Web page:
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A182863 Members m of A025487 such that, if k appears in m's prime signature, k-1 appears at least as often as k (for any integer k > 1). 8
1, 2, 6, 12, 30, 60, 210, 360, 420, 1260, 2310, 2520, 4620, 13860, 27720, 30030, 60060, 75600, 138600, 180180, 360360, 510510, 831600, 900900, 1021020, 1801800, 3063060, 6126120, 9699690, 10810800, 15315300, 19399380, 30630600, 37837800 (list; graph; refs; listen; history; text; internal format)
OFFSET
1,2
COMMENTS
Members m of A025487 such that A181819(m) is also a member of A025487.
If prime signatures are considered as partitions, these are the members of A025487 whose prime signature is conjugate to the prime signature of a member of A181818.
Also the least number with each sorted prime metasignature, where a number's metasignature is the sequence of multiplicities of exponents in its prime factorization. For example, 2520 has prime indices {1,1,1,2,2,3,4}, sorted prime signature {1,1,2,3}, and sorted prime metasignature {1,1,2}. - Gus Wiseman, May 21 2022
LINKS
David A. Corneth, Table of n, a(n) for n = 1..10000 (first 1444 terms from Amiram Eldar)
Eric Weisstein's World of Mathematics, Conjugate Partition.
EXAMPLE
The prime signature of 360360 = 2^3*3^2*5*7*11*13 is (3,2,1,1,1,1). 2 appears as many times as 3 in 360360's prime signature, and 1 appears more times than 2. Since 360360 is also a member of A025487, it is a member of this sequence.
From Gus Wiseman, May 21 2022: (Start)
The terms together with their sorted prime signatures and sorted prime metasignatures begin:
1: {} -> {} -> {}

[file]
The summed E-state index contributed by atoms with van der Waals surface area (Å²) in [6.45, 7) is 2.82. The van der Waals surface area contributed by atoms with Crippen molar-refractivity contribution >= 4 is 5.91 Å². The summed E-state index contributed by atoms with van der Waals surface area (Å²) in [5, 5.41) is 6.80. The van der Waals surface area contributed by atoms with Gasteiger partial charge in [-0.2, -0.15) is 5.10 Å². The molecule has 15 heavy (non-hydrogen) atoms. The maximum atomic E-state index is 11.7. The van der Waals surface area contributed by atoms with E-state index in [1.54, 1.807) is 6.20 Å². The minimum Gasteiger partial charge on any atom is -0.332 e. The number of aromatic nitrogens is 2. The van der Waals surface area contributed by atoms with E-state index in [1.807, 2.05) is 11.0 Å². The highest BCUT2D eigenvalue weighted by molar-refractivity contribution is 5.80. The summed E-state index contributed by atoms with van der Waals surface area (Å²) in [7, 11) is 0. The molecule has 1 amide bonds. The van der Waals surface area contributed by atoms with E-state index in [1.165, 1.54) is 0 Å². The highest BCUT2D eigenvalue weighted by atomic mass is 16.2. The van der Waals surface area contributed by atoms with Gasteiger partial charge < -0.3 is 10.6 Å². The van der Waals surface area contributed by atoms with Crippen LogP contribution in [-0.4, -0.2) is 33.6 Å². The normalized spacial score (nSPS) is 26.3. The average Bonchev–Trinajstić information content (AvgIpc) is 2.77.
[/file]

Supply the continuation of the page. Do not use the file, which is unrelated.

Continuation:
2: {1} -> {1} -> {1}
6: {1,2} -> {1,1} -> {2}
12: {1,1,2} -> {1,2} -> {1,1}
30: {1,2,3} -> {1,1,1} -> {3}
60: {1,1,2,3} -> {1,1,2} -> {1,2}
210: {1,2,3,4} -> {1,1,1,1} -> {4}
360: {1,1,1,2,2,3} -> {1,2,3} -> {1,1,1}
420: {1,1,2,3,4} -> {1,1,1,2} -> {1,3}
1260: {1,1,2,2,3,4} -> {1,1,2,2} -> {2,2}
2310: {1,2,3,4,5} -> {1,1,1,1,1} -> {5}
2520: {1,1,1,2,2,3,4} -> {1,1,2,3} -> {1,1,2}
4620: {1,1,2,3,4,5} -> {1,1,1,1,2} -> {1,4}
13860: {1,1,2,2,3,4,5} -> {1,1,1,2,2} -> {2,3}
27720: {1,1,1,2,2,3,4,5} -> {1,1,1,2,3} -> {1,1,3}
30030: {1,2,3,4,5,6} -> {1,1,1,1,1,1} -> {6}
60060: {1,1,2,3,4,5,6} -> {1,1,1,1,1,2} -> {1,5}
(End)
MATHEMATICA
nn=1000;
r=Table[Sort[Length/@Split[Sort[Last/@If[n==1, {}, FactorInteger[n]]]]], {n, nn}];
Select[Range[nn], !MemberQ[Take[r, #-1], r[[#]]]&] (* Gus Wiseman, May 21 2022 *)
CROSSREFS
Intersection of A025487 and A179983.
Subsequence of A129912 and A181826.
Includes all members of A182862.
Positions of first appearances in A353742, unordered version A238747.
A001222 counts prime factors with multiplicity, distinct A001221.
A003963 gives product of prime indices.
A005361 gives product of prime signature, firsts A353500 (sorted A085629).
A056239 adds up prime indices, row sums of A112798 and A296150.
A124010 gives prime signature, sorted A118914.
A130091 lists numbers with distinct prime exponents, counted by A098859.
A181819 gives prime shadow, with an inverse A181821.
A182850 gives frequency depth of prime indices, counted by A225485.
A323014 gives adjusted frequency depth of prime indices, counted by A325280.
Sequence in context: A331552 A129912 A283477 * A161507 A335711 A032177
KEYWORD
nonn
AUTHOR
Matthew Vandermast, Jan 14 2011
STATUS
approved

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Last modified July 12 23:13 EDT 2024. Contains 374257 sequences. (Running on oeis4.)